Unwrap- A book may never be finished.
The first thing I want to say is, when I was doing this video, I was completely apolitical, and I just wanted to speak out about the injustice and the sadness. If you find anything in this video that offends you, please contact me.
I believe in the concept of breaking boundaries, and what I want to do in this project is to present the project in multiple media. I made a video. I made a book, and I made postcards.
I remember the first time I saw the movie eight miles was when I was about the age I was right out of elementary school. At that time, there were no smartphones, only MP4 players, so I watched it on MP4 after downloading it from the internet. At that age, the only images I had of America were those of the superhero movies I’d seen. So after watching eight miles, it made a big difference in my impression of America, Mind-Blowing. And that’s when I learned that America isn’t just… Superman Batman, the Empire State Building, Times Square, yellow cabs, and blondes everywhere. This film’s Detroit is a slum, a factory, a neighborhood, a gang, homelessness, a house. One of the things that stuck with me was the song lose yourself, which is still my favorite song. It’s very motivating.
The point is, watching this movie at now, I saw a lot of things I couldn’t see or understand as a child. 8mile, for example, I now know the backstory of this road. As the long northern border of the city of Detroit, 8 Mile Road has carried major cultural significance; since the mid-20th century it has served as a physical and cultural dividing line between the wealthier, predominantly white northern suburbs of Detroit and the poorer, predominantly black city. The racial patterns have changed somewhat as middle-class African Americans have also moved north of 8 Mile, but the socioeconomic divide between the city and suburbs remains.
So the deeper aspect of the film is Class conflict, a series of social problems brought by the gap between the rich and the poor. How the rich get richer, how the poor get poorer.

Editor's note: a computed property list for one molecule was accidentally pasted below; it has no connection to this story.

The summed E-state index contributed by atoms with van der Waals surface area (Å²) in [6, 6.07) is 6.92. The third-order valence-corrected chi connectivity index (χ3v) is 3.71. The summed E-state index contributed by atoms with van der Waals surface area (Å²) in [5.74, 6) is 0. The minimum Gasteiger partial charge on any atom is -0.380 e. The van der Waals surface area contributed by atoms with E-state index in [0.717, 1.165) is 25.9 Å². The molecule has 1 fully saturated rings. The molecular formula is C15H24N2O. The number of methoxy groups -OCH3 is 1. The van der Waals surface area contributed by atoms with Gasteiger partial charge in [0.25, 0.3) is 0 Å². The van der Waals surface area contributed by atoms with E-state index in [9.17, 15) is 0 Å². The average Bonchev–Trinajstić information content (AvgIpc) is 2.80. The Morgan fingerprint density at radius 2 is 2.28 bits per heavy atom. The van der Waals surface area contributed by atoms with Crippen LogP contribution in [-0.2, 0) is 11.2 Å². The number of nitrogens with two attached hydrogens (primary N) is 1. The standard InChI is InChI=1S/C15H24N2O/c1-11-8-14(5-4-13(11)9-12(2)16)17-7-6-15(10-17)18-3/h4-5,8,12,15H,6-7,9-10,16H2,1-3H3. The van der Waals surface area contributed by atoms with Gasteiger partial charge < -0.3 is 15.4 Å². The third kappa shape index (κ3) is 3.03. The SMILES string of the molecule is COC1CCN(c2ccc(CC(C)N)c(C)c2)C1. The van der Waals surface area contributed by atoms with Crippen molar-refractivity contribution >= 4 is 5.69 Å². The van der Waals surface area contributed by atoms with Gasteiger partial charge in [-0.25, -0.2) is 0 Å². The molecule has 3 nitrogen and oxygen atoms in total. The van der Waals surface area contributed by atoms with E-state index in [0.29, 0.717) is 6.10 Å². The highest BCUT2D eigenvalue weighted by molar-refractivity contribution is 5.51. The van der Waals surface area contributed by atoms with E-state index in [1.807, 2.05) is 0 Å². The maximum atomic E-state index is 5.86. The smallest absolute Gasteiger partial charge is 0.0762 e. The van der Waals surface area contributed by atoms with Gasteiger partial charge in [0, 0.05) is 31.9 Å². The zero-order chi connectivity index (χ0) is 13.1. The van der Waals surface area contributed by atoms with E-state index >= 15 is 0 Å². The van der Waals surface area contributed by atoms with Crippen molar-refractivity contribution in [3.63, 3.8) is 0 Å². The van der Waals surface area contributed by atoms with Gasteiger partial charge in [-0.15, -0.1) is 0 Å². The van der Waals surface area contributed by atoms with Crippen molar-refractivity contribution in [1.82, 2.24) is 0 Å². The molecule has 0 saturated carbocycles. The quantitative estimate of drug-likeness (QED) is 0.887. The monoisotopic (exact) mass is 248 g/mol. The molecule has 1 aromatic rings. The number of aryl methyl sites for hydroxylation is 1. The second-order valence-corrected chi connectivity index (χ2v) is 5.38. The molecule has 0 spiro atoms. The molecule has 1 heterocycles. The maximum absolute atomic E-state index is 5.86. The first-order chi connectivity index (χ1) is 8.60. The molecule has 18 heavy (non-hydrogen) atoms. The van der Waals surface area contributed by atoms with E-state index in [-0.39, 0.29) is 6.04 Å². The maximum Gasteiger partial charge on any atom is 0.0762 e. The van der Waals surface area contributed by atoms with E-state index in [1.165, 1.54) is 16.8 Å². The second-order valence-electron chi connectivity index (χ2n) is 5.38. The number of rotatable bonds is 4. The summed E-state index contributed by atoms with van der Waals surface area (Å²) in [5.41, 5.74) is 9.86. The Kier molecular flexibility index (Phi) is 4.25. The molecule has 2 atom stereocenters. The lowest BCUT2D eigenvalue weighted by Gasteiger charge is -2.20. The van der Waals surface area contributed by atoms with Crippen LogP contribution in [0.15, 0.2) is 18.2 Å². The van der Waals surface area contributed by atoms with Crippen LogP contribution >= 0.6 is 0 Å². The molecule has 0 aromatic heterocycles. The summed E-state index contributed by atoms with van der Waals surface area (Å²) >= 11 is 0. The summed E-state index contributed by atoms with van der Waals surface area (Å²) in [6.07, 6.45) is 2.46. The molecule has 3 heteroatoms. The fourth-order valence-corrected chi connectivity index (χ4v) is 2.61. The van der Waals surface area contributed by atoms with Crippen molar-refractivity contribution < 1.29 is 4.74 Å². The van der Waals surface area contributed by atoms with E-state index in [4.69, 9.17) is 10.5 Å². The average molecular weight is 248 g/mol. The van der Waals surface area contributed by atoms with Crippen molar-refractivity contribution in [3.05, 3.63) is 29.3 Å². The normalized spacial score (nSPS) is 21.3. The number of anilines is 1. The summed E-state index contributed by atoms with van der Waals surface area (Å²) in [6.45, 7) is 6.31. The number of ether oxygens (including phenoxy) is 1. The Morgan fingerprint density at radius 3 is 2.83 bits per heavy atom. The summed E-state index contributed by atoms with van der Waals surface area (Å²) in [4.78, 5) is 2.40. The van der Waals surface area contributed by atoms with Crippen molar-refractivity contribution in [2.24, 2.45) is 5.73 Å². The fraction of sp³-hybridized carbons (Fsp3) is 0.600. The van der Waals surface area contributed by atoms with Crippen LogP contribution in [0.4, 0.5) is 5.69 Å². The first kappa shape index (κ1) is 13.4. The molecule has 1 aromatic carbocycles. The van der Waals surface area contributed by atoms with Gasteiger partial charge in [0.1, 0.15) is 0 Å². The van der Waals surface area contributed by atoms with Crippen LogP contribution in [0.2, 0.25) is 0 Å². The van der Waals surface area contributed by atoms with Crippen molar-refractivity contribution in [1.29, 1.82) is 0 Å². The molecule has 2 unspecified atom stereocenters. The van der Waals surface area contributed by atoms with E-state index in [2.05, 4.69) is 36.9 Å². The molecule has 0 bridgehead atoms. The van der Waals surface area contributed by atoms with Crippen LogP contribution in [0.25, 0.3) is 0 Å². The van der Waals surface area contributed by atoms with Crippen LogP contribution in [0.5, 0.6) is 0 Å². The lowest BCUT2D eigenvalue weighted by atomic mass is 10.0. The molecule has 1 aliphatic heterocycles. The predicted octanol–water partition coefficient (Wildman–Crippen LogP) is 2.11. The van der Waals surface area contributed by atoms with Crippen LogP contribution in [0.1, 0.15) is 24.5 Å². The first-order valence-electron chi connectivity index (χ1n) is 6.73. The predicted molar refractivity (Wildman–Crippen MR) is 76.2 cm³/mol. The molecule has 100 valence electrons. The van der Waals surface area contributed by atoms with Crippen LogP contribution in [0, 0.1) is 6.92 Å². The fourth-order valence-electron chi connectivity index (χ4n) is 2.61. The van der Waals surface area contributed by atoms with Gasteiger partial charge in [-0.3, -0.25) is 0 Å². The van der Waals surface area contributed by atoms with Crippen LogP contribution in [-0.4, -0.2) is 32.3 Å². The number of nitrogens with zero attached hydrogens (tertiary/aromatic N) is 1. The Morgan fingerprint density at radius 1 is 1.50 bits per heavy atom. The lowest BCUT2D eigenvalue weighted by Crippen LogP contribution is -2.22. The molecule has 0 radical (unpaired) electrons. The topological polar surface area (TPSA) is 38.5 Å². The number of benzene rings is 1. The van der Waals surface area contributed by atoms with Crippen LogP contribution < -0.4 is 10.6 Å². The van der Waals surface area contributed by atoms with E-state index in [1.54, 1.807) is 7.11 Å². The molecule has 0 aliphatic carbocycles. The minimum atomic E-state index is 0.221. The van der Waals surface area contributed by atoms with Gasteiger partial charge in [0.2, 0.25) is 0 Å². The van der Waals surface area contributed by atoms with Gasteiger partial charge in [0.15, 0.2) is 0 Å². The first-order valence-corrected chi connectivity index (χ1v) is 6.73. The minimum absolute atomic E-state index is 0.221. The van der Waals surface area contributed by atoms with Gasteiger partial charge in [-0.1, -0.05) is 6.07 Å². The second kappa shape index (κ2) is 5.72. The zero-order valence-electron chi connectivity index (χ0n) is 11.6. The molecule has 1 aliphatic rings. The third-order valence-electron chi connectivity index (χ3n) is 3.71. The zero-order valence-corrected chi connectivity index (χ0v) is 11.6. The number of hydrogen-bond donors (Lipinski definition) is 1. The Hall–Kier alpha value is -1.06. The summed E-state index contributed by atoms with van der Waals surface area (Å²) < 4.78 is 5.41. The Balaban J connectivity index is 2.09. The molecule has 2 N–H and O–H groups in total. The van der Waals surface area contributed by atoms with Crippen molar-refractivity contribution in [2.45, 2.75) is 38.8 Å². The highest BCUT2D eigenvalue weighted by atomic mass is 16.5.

I named the book UNWARP because there are so many unfair things happening in our society. Still, many governments have been slow to solve these problems by completely ignoring them, only when the election calls for votes will I tell those who have been badly treated how I will solve the problem after I am elected, there was no change in the lives of those who were struggling after they finally got the votes. In this book, I put red question marks in all the catalogues because I didn’t think I could write down all the social issues, and if I left anything out, it was disrespectful to the people who were suffering.
Then the first ten or so pages are, on the left, I’ve put some social issues in a plastic bag in the form of type design to echo the theme of UNWARP, and on the right, I’ve changed the accompanying images into a halftone pattern. After that, I put blood on every page in the same way I put a question mark on the table of contents. Then the book is 99 pages long, and on-page ninety-nine, I have this sentence. There is a question mark over this sentence, making it possible for everyone to interpret it differently. My definition of this book is a book that may never be finished.
Then I printed out the postcards. The thing about postcard design is, on the front is the half-tone pattern from the book, and on the back is the data associated with the problem. The lower left-hand corner also has a QR code. Scanning this QR code can hear a related sound.
The last thing I want to say is that I really want all the people in the world to be treated kindly, although it is cliché.